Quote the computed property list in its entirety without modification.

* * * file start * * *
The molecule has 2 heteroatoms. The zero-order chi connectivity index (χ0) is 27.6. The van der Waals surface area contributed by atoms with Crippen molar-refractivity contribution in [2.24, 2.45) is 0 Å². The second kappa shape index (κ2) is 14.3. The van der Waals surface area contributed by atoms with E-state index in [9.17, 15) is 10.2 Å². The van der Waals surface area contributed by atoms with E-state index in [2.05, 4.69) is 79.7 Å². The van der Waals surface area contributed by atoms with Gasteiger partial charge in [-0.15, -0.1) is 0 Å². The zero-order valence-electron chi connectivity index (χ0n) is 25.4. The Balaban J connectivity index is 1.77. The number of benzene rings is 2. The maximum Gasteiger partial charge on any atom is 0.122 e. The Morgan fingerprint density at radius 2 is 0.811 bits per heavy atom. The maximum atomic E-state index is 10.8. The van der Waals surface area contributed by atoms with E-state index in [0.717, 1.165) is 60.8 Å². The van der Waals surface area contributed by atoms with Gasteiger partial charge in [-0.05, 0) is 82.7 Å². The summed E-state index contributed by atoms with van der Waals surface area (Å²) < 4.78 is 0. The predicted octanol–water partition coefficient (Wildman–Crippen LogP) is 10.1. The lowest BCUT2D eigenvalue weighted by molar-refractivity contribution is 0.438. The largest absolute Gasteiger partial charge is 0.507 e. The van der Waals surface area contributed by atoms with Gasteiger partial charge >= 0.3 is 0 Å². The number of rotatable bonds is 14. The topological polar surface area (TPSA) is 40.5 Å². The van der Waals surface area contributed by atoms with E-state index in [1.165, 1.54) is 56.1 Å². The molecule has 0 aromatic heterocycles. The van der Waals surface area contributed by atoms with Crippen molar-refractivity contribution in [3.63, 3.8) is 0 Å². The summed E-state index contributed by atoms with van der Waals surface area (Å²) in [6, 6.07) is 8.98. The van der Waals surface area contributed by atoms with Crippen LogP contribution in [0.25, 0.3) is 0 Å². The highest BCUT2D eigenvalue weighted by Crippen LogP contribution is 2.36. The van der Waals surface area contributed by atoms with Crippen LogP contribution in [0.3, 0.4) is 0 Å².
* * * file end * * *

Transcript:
The molecule has 2 heteroatoms. The zero-order chi connectivity index (χ0) is 27.6. The van der Waals surface area contributed by atoms with Crippen molar-refractivity contribution in [2.24, 2.45) is 0 Å². The second kappa shape index (κ2) is 14.3. The van der Waals surface area contributed by atoms with E-state index in [9.17, 15) is 10.2 Å². The van der Waals surface area contributed by atoms with E-state index in [2.05, 4.69) is 79.7 Å². The van der Waals surface area contributed by atoms with Gasteiger partial charge in [-0.15, -0.1) is 0 Å². The zero-order valence-electron chi connectivity index (χ0n) is 25.4. The Balaban J connectivity index is 1.77. The number of benzene rings is 2. The maximum Gasteiger partial charge on any atom is 0.122 e. The Morgan fingerprint density at radius 2 is 0.811 bits per heavy atom. The maximum atomic E-state index is 10.8. The van der Waals surface area contributed by atoms with E-state index in [0.717, 1.165) is 60.8 Å². The van der Waals surface area contributed by atoms with Gasteiger partial charge in [-0.05, 0) is 82.7 Å². The summed E-state index contributed by atoms with van der Waals surface area (Å²) < 4.78 is 0. The predicted octanol–water partition coefficient (Wildman–Crippen LogP) is 10.1. The lowest BCUT2D eigenvalue weighted by molar-refractivity contribution is 0.438. The largest absolute Gasteiger partial charge is 0.507 e. The van der Waals surface area contributed by atoms with Gasteiger partial charge >= 0.3 is 0 Å². The number of rotatable bonds is 14. The topological polar surface area (TPSA) is 40.5 Å². The van der Waals surface area contributed by atoms with E-state index in [1.165, 1.54) is 56.1 Å². The molecule has 0 aromatic heterocycles. The van der Waals surface area contributed by atoms with Crippen molar-refractivity contribution in [3.63, 3.8) is 0 Å². The summed E-state index contributed by atoms with van der Waals surface area (Å²) in [6, 6.07) is 8.98. The van der Waals surface area contributed by atoms with Crippen LogP contribution in [0.25, 0.3) is 0 Å². The highest BCUT2D eigenvalue weighted by Crippen LogP contribution is 2.36. The van der Waals surface area contributed by atoms with Crippen LogP contribution in [0.3, 0.4) is 0 Å².